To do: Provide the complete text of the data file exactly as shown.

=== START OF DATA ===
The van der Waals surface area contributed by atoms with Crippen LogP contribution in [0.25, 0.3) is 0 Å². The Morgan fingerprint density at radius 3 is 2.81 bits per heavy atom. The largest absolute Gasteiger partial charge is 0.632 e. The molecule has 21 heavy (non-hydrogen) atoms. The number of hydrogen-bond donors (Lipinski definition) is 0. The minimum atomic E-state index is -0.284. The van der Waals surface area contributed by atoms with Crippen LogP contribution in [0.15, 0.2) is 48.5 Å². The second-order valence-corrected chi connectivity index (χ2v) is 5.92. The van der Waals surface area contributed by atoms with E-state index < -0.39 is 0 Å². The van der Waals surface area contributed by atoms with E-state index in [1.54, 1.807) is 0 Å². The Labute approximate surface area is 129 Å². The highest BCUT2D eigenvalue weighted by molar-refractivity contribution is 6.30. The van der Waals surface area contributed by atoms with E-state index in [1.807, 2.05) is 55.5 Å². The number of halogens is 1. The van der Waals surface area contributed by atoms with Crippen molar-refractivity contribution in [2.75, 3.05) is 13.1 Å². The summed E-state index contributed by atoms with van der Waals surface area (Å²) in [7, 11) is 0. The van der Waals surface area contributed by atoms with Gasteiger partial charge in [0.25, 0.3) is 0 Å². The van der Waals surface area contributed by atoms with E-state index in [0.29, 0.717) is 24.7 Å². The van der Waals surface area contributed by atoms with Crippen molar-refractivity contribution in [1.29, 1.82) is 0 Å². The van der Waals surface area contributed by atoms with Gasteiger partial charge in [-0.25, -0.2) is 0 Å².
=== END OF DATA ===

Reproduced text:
The van der Waals surface area contributed by atoms with Crippen LogP contribution in [0.25, 0.3) is 0 Å². The Morgan fingerprint density at radius 3 is 2.81 bits per heavy atom. The largest absolute Gasteiger partial charge is 0.632 e. The molecule has 21 heavy (non-hydrogen) atoms. The number of hydrogen-bond donors (Lipinski definition) is 0. The minimum atomic E-state index is -0.284. The van der Waals surface area contributed by atoms with Crippen LogP contribution in [0.15, 0.2) is 48.5 Å². The second-order valence-corrected chi connectivity index (χ2v) is 5.92. The van der Waals surface area contributed by atoms with E-state index < -0.39 is 0 Å². The van der Waals surface area contributed by atoms with E-state index in [1.54, 1.807) is 0 Å². The Labute approximate surface area is 129 Å². The highest BCUT2D eigenvalue weighted by molar-refractivity contribution is 6.30. The van der Waals surface area contributed by atoms with E-state index in [1.807, 2.05) is 55.5 Å². The number of halogens is 1. The van der Waals surface area contributed by atoms with Crippen molar-refractivity contribution in [2.75, 3.05) is 13.1 Å². The summed E-state index contributed by atoms with van der Waals surface area (Å²) in [7, 11) is 0. The van der Waals surface area contributed by atoms with Gasteiger partial charge in [0.25, 0.3) is 0 Å². The van der Waals surface area contributed by atoms with E-state index in [0.29, 0.717) is 24.7 Å². The van der Waals surface area contributed by atoms with Crippen molar-refractivity contribution in [1.29, 1.82) is 0 Å². The van der Waals surface area contributed by atoms with Gasteiger partial charge in [-0.25, -0.2) is 0 Å².